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Federal Indian Law in General Law Reviews

What are the chances, statistically, of an article focusing on Federal Indian Law being accepted and published by a general law review? Which law reviews published the most articles about Federal Indian Law in the last 30 years (at least according to WESTLAW, which goes back further for some journals than others)?

Here are the results of this not-so-scientific survey. The first list is of the top 75 or so law reviews (plus New Mexico and Geo. Mason, who can pretty strong claims to the top 75, even if their law reviews aren’t there yet), using the Wash & Lee current “combined” stats, ranked by the number of articles, published that are predominantly about Federal Indian Law, and using symposium pieces, book reviews, and student notes as a tie-breaker.

The number before the law review name is the W&L ranking, the number following the name is the number of stand-alone articles published, and the rest should be self-explanatory.

Top 75

  1. (62) Arizona State (25) — Miller (2008), Berger (2005), Washburn (2004), Nakai (2003), Goldberg (2003), Hannah (2003), Zellmer (2000), Pearson (2000), O’Melinn (1999), LaVelle (1999), Pommersheim (1999), Suagee (1999), Tsosie (1999), Epps (1998), Koehn (1997), Meteer (1996), Miller (1996), Royster (1995), Joranko (1994), Limas (1994), Zion (1993), Trope (1992), Marsh (1992), R. Johnson (1992), Strickland (1992). 31 other pubs.
  2. (132) New Mexico (11) — Kunesh (2007), Smith (2005), Laurence (1998), Lee (1998), Reynolds (1997), Alexander (1997), Strickland (1996), Rice (1996), Klein (1996), Limas (1996), Luna (1996). 27 student papers and symposium papers. and 1 postscript.
  3. (65) Oregon (9) — Rosser (2008), Wildenthal (2007), Krakoff (2004), Braveman (2003), Miller (2001), Cross (2000), Ansson (1999), King (1998), Laurence (1990). 9 other pubs.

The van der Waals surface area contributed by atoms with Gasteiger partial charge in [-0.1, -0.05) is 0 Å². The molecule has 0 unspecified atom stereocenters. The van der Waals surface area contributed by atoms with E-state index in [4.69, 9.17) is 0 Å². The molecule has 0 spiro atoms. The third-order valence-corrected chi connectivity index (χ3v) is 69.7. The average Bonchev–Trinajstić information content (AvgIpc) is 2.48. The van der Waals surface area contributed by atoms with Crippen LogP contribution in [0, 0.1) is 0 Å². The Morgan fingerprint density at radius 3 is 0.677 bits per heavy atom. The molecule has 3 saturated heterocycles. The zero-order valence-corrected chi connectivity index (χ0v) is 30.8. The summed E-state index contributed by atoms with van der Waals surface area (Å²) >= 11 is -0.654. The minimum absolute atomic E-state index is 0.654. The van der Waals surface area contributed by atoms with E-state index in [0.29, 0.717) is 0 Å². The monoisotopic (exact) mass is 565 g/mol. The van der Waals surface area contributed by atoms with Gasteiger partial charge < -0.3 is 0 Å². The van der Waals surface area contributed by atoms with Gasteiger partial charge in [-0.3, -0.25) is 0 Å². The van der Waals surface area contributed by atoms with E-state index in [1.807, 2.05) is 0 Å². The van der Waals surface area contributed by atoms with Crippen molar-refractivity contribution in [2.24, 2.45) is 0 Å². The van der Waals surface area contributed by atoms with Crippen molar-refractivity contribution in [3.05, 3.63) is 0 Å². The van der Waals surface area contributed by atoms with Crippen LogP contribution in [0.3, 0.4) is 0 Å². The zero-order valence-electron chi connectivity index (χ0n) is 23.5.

4. (48) Washington (8) — Riley (2005), R. Johnson (1992), R. Johnson (1991), Royster (1989), Wilkinson (1989), Canby (1987), Barsh (1984), Barsh (1981). At least 20 student pubs, and 9 symposium pieces and book reviews.
  5. (41) Arizona (7) — Rosser (2005), Dussias (2001), Laurence (2000), Cross (1998), Winslow (1996), Vetter (1994), Clinton (1990). Five student pubs. Seven symposium pieces and book reviews.
  6. (42) Colorado (6) — Pommersheim (2000), Blumm (1998), Mergen (1997), Smith (1990), Royster (1988), Getches (1988). Six student pubs. Ten symposium pieces and book reviews.
  7. (16) Minnesota (6) — Washburn (2008), Getches (2001), Atwood (1999), Frickey (1996), Joranko (1993), Worthen (1990), Three student pubs.
  8. (24) North Carolina (6) — Clarkson (2007), Washburn (2006), Dussias (1999), Reynolds (1995), Worthen (1993), Reynolds (1984). One student note.
  9. (67) Nebraska (6) — Fletcher (2006), Dussias (2005), Pollman (2004), Snowden (2001), Atwood (2000), Brietzke and Klein (1999). 2 student pubs.
  10. (13) UCLA (5 soon to be 6) — Carpenter (2005), Goldberg (2002), Coker (1999), Goldberg (1997), Atwood (1989). Berger has one article forthcoming in 2009. Five student pubs. Five symposium pieces and replies. Continue reading